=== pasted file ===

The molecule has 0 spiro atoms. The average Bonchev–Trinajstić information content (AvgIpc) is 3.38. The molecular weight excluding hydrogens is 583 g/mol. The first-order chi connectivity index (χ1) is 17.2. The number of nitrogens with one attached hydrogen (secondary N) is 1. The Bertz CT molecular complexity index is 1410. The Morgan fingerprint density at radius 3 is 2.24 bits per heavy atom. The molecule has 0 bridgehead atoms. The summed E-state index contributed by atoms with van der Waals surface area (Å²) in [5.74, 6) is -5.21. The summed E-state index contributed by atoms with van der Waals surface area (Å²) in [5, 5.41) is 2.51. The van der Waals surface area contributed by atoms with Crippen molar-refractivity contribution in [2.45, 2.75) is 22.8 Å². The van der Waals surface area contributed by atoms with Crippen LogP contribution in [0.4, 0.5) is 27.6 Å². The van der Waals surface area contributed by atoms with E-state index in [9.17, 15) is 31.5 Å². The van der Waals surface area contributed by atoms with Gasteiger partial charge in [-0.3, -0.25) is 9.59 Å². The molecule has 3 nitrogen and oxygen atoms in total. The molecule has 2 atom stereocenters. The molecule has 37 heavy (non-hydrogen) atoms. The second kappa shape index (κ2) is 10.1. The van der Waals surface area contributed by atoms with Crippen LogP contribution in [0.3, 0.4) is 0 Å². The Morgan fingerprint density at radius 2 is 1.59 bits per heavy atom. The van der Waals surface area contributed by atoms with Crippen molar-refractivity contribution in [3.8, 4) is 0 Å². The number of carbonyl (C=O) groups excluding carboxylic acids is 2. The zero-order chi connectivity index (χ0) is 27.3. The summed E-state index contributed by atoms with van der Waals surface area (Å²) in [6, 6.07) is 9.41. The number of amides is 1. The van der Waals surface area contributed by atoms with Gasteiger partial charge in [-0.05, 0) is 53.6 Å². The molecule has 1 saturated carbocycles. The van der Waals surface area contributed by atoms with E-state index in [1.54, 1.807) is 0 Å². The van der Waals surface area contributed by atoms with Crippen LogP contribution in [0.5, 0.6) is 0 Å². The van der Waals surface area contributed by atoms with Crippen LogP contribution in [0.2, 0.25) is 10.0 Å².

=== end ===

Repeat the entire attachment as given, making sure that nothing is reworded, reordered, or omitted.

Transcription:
The molecule has 0 spiro atoms. The average Bonchev–Trinajstić information content (AvgIpc) is 3.38. The molecular weight excluding hydrogens is 583 g/mol. The first-order chi connectivity index (χ1) is 17.2. The number of nitrogens with one attached hydrogen (secondary N) is 1. The Bertz CT molecular complexity index is 1410. The Morgan fingerprint density at radius 3 is 2.24 bits per heavy atom. The molecule has 0 bridgehead atoms. The summed E-state index contributed by atoms with van der Waals surface area (Å²) in [5.74, 6) is -5.21. The summed E-state index contributed by atoms with van der Waals surface area (Å²) in [5, 5.41) is 2.51. The van der Waals surface area contributed by atoms with Crippen molar-refractivity contribution in [2.45, 2.75) is 22.8 Å². The van der Waals surface area contributed by atoms with Crippen LogP contribution in [0.4, 0.5) is 27.6 Å². The van der Waals surface area contributed by atoms with E-state index in [9.17, 15) is 31.5 Å². The van der Waals surface area contributed by atoms with Gasteiger partial charge in [-0.3, -0.25) is 9.59 Å². The molecule has 3 nitrogen and oxygen atoms in total. The molecule has 2 atom stereocenters. The molecule has 37 heavy (non-hydrogen) atoms. The second kappa shape index (κ2) is 10.1. The van der Waals surface area contributed by atoms with Crippen LogP contribution in [0.3, 0.4) is 0 Å². The Morgan fingerprint density at radius 2 is 1.59 bits per heavy atom. The van der Waals surface area contributed by atoms with Crippen molar-refractivity contribution in [3.8, 4) is 0 Å². The number of carbonyl (C=O) groups excluding carboxylic acids is 2. The zero-order chi connectivity index (χ0) is 27.3. The summed E-state index contributed by atoms with van der Waals surface area (Å²) in [6, 6.07) is 9.41. The number of amides is 1. The van der Waals surface area contributed by atoms with Gasteiger partial charge in [-0.05, 0) is 53.6 Å². The molecule has 1 saturated carbocycles. The van der Waals surface area contributed by atoms with E-state index in [1.54, 1.807) is 0 Å². The van der Waals surface area contributed by atoms with Crippen LogP contribution in [0.5, 0.6) is 0 Å². The van der Waals surface area contributed by atoms with Crippen LogP contribution in [0.2, 0.25) is 10.0 Å².